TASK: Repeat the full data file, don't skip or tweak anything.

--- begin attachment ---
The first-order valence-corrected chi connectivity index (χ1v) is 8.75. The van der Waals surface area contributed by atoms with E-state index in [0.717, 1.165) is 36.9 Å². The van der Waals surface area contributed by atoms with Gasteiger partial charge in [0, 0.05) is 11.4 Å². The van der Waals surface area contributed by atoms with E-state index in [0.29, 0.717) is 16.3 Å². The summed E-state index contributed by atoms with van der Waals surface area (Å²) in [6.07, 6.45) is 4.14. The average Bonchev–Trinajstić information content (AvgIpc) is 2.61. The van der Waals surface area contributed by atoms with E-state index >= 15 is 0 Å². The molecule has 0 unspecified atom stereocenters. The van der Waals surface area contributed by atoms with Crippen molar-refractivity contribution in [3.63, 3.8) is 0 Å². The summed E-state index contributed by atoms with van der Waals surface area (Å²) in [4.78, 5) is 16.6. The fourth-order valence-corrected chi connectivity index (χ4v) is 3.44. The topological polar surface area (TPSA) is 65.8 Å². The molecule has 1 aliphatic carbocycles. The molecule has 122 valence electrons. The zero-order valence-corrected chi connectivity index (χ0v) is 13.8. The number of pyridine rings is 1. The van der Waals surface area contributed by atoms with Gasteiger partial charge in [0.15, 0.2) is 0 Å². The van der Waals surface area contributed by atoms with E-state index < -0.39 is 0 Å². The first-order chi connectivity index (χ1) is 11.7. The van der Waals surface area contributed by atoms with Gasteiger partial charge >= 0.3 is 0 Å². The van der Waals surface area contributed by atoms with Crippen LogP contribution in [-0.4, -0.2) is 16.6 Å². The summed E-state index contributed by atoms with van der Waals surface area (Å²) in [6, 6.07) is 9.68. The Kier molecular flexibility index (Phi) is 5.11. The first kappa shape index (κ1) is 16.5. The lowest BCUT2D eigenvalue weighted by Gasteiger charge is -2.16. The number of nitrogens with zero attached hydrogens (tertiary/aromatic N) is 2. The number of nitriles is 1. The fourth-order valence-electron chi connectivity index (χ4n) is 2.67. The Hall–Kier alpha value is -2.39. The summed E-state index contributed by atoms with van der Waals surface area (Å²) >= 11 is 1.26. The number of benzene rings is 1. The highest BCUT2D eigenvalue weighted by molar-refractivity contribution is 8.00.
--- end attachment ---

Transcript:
The first-order valence-corrected chi connectivity index (χ1v) is 8.75. The van der Waals surface area contributed by atoms with E-state index in [0.717, 1.165) is 36.9 Å². The van der Waals surface area contributed by atoms with Gasteiger partial charge in [0, 0.05) is 11.4 Å². The van der Waals surface area contributed by atoms with E-state index in [0.29, 0.717) is 16.3 Å². The summed E-state index contributed by atoms with van der Waals surface area (Å²) in [6.07, 6.45) is 4.14. The average Bonchev–Trinajstić information content (AvgIpc) is 2.61. The van der Waals surface area contributed by atoms with E-state index >= 15 is 0 Å². The molecule has 0 unspecified atom stereocenters. The van der Waals surface area contributed by atoms with Crippen molar-refractivity contribution in [3.63, 3.8) is 0 Å². The summed E-state index contributed by atoms with van der Waals surface area (Å²) in [4.78, 5) is 16.6. The fourth-order valence-corrected chi connectivity index (χ4v) is 3.44. The topological polar surface area (TPSA) is 65.8 Å². The molecule has 1 aliphatic carbocycles. The molecule has 122 valence electrons. The zero-order valence-corrected chi connectivity index (χ0v) is 13.8. The number of pyridine rings is 1. The van der Waals surface area contributed by atoms with Gasteiger partial charge in [0.15, 0.2) is 0 Å². The van der Waals surface area contributed by atoms with E-state index < -0.39 is 0 Å². The first-order chi connectivity index (χ1) is 11.7. The van der Waals surface area contributed by atoms with Gasteiger partial charge >= 0.3 is 0 Å². The van der Waals surface area contributed by atoms with Crippen LogP contribution in [-0.4, -0.2) is 16.6 Å². The summed E-state index contributed by atoms with van der Waals surface area (Å²) in [6, 6.07) is 9.68. The Kier molecular flexibility index (Phi) is 5.11. The first kappa shape index (κ1) is 16.5. The lowest BCUT2D eigenvalue weighted by Gasteiger charge is -2.16. The number of nitrogens with zero attached hydrogens (tertiary/aromatic N) is 2. The number of nitriles is 1. The fourth-order valence-electron chi connectivity index (χ4n) is 2.67. The Hall–Kier alpha value is -2.39. The summed E-state index contributed by atoms with van der Waals surface area (Å²) >= 11 is 1.26. The number of benzene rings is 1. The highest BCUT2D eigenvalue weighted by molar-refractivity contribution is 8.00.